Many of the mines and bombs dropped by the United States on Cambodia during the Vietnam War remain unexploded, according tomedia, a huge problem for those tasked with bomb removal. In response, scientists have developed a new artificial intelligence (AI) tool that can make things a lot easier.
It is understood that it can accurately detect the crater through satellite imagery to help reveal the possible location of the undetonated device.
The study was carried out by scientists from Ohio State University, who began with a satellite image showing a 100-square-kilometer area that was targeted by the 1973 U.S. carpet bombing. The computer algorithms the team first began using to detect craters on satellites and planets, but the researchers trained them to know the nuances of craters and craters caused by bombs.
This means taking into account the shape, color, texture, and size of the crater. This work is crucial because grass, shrubs and years of erosion alter the surface of the bomb pit.
At first, machine learning algorithms were able to detect 157 of the 177 real craters with an accuracy rate of 89 percent, while at the same time it identified 1,142 fake craters. In further studies, the system excluded 96 per cent of false craters, but a decrease in accuracy but only a slight decline — 152 of the 177 bomb pits still detected, with an accuracy rate of 86 per cent.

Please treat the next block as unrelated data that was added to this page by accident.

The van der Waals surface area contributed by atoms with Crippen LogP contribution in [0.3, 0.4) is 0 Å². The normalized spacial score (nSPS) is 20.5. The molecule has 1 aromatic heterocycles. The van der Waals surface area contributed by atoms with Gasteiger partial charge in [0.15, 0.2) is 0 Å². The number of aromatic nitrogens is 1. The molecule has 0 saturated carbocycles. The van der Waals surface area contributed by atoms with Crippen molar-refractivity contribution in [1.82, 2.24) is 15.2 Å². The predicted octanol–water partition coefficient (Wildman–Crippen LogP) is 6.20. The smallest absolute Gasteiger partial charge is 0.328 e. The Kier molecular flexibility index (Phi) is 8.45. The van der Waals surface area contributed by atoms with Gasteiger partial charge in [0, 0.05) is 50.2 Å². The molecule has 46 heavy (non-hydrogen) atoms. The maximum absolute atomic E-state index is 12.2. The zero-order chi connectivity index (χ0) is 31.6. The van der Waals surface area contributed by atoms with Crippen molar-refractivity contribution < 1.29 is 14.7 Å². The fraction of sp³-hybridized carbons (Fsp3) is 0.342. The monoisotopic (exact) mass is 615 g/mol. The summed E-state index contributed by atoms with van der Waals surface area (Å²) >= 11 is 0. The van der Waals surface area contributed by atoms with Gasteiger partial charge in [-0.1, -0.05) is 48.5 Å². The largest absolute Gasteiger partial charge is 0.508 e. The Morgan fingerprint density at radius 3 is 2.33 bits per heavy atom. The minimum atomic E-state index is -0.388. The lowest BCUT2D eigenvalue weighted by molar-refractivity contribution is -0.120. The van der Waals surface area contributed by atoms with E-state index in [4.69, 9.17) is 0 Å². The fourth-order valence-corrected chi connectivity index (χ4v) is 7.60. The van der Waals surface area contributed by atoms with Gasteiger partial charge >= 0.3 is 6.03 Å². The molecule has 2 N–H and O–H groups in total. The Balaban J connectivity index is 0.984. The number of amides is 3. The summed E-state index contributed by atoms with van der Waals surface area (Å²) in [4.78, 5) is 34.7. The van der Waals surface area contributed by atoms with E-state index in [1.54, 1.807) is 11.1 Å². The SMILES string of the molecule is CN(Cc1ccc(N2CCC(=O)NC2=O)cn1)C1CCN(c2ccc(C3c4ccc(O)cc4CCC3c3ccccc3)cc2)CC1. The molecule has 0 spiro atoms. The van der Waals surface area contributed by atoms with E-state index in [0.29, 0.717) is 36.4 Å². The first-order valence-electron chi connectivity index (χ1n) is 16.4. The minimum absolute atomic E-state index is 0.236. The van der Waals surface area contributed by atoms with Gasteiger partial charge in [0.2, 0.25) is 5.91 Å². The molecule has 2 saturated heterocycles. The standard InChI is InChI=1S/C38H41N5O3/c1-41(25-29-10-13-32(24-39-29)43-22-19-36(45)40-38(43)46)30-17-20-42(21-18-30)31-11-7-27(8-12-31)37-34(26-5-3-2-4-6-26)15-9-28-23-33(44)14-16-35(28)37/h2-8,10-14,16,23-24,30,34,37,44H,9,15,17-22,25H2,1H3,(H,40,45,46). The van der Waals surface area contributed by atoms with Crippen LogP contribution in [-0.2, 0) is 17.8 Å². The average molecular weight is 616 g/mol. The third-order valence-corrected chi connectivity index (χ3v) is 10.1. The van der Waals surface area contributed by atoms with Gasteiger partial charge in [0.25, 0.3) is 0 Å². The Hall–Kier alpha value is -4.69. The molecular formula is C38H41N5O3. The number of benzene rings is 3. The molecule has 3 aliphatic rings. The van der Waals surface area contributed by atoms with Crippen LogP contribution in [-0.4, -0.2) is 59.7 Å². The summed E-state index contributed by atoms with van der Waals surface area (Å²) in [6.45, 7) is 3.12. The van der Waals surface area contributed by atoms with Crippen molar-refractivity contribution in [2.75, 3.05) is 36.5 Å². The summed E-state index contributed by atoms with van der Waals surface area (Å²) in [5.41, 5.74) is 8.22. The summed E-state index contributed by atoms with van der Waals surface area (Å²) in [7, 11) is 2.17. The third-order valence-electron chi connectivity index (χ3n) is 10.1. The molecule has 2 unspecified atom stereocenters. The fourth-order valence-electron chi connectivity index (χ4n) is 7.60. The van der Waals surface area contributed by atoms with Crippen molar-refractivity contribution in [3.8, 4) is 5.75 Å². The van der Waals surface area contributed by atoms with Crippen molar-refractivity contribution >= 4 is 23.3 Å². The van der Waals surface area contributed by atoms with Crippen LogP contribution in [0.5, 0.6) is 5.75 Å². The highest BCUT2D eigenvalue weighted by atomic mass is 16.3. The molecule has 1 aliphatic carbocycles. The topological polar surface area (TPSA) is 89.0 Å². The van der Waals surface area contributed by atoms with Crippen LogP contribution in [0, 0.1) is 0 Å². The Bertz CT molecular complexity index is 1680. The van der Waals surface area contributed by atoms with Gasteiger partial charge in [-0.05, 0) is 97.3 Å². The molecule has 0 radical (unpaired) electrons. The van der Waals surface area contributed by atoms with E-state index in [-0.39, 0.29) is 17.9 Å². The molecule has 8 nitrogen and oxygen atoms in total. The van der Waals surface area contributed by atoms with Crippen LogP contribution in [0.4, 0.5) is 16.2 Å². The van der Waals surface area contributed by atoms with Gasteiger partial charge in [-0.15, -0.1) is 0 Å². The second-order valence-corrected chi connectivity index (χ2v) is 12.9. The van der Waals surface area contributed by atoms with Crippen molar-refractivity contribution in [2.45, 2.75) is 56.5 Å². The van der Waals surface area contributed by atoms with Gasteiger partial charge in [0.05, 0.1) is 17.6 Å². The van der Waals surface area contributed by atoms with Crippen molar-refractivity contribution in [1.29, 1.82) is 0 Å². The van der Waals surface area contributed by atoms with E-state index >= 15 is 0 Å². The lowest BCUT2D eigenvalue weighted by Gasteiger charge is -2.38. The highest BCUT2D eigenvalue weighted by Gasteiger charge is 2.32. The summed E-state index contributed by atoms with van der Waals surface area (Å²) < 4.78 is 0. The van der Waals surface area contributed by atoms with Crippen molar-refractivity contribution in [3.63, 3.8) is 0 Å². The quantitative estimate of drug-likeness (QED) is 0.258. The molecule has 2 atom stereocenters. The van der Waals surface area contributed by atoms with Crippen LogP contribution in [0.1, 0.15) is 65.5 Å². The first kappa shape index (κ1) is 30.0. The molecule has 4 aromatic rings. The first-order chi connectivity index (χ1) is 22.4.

The team says its machine learning algorithm provides more than 160 percent of true bomb detection. This will be a powerful tool for helping to find and remove bombs that have not yet detonated.
Using declassified military data, the researchers calculated that a total of 3,205 carpet bombs had been dropped in the areas they studied. Once they know the number and location of the explosions, they can begin to work out how many did not explode and where they might be. They spend, and research shows that between 1,400 and 1,600 carpet bombs in the area have yet to explode.
It is understood that much of the land the team focused on in the study was used for agriculture, which meant that people working in the area were at serious risk. In Cambodia, one person is injured every week by an undetonated device, and more than 64,000 people have been injured or killed since the bombing of the area in 1973, the researchers said.
“The process of mine clearance is expensive and time-consuming, but our model can help identify the most vulnerable areas where mine clearance should be pioneered,” said Erin Lin, an assistant professor of political science at Ohio State University. “
The study was published in PLOS One.